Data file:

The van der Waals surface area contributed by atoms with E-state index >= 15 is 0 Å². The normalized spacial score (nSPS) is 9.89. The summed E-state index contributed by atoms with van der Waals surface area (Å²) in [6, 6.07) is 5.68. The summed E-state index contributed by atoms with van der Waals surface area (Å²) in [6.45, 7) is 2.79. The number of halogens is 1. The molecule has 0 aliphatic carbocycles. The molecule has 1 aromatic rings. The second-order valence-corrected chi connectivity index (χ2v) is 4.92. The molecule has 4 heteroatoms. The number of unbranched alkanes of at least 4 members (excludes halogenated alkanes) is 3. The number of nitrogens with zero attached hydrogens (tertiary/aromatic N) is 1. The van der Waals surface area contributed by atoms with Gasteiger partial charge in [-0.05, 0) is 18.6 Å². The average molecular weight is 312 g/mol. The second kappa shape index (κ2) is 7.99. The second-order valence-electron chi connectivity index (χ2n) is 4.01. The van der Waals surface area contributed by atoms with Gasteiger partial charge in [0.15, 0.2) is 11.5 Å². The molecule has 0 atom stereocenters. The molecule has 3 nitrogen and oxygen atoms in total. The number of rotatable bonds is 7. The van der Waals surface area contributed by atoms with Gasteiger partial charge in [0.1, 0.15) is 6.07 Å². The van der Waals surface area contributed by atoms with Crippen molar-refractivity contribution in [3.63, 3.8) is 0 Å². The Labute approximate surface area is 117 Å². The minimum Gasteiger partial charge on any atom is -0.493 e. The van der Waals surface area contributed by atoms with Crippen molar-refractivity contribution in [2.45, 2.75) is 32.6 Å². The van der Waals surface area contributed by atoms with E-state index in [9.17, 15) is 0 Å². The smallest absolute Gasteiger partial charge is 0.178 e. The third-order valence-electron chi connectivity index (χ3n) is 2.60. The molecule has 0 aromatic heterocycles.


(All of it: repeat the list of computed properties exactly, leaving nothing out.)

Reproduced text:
The van der Waals surface area contributed by atoms with E-state index >= 15 is 0 Å². The normalized spacial score (nSPS) is 9.89. The summed E-state index contributed by atoms with van der Waals surface area (Å²) in [6, 6.07) is 5.68. The summed E-state index contributed by atoms with van der Waals surface area (Å²) in [6.45, 7) is 2.79. The number of halogens is 1. The molecule has 0 aliphatic carbocycles. The molecule has 1 aromatic rings. The second-order valence-corrected chi connectivity index (χ2v) is 4.92. The molecule has 4 heteroatoms. The number of unbranched alkanes of at least 4 members (excludes halogenated alkanes) is 3. The number of nitrogens with zero attached hydrogens (tertiary/aromatic N) is 1. The van der Waals surface area contributed by atoms with Gasteiger partial charge in [-0.05, 0) is 18.6 Å². The average molecular weight is 312 g/mol. The second kappa shape index (κ2) is 7.99. The second-order valence-electron chi connectivity index (χ2n) is 4.01. The van der Waals surface area contributed by atoms with Gasteiger partial charge in [0.15, 0.2) is 11.5 Å². The molecule has 0 atom stereocenters. The molecule has 3 nitrogen and oxygen atoms in total. The number of rotatable bonds is 7. The van der Waals surface area contributed by atoms with Gasteiger partial charge in [0.1, 0.15) is 6.07 Å². The van der Waals surface area contributed by atoms with Crippen molar-refractivity contribution in [3.63, 3.8) is 0 Å². The Labute approximate surface area is 117 Å². The minimum Gasteiger partial charge on any atom is -0.493 e. The van der Waals surface area contributed by atoms with Crippen molar-refractivity contribution in [2.45, 2.75) is 32.6 Å². The van der Waals surface area contributed by atoms with E-state index in [9.17, 15) is 0 Å². The smallest absolute Gasteiger partial charge is 0.178 e. The third-order valence-electron chi connectivity index (χ3n) is 2.60. The molecule has 0 aromatic heterocycles.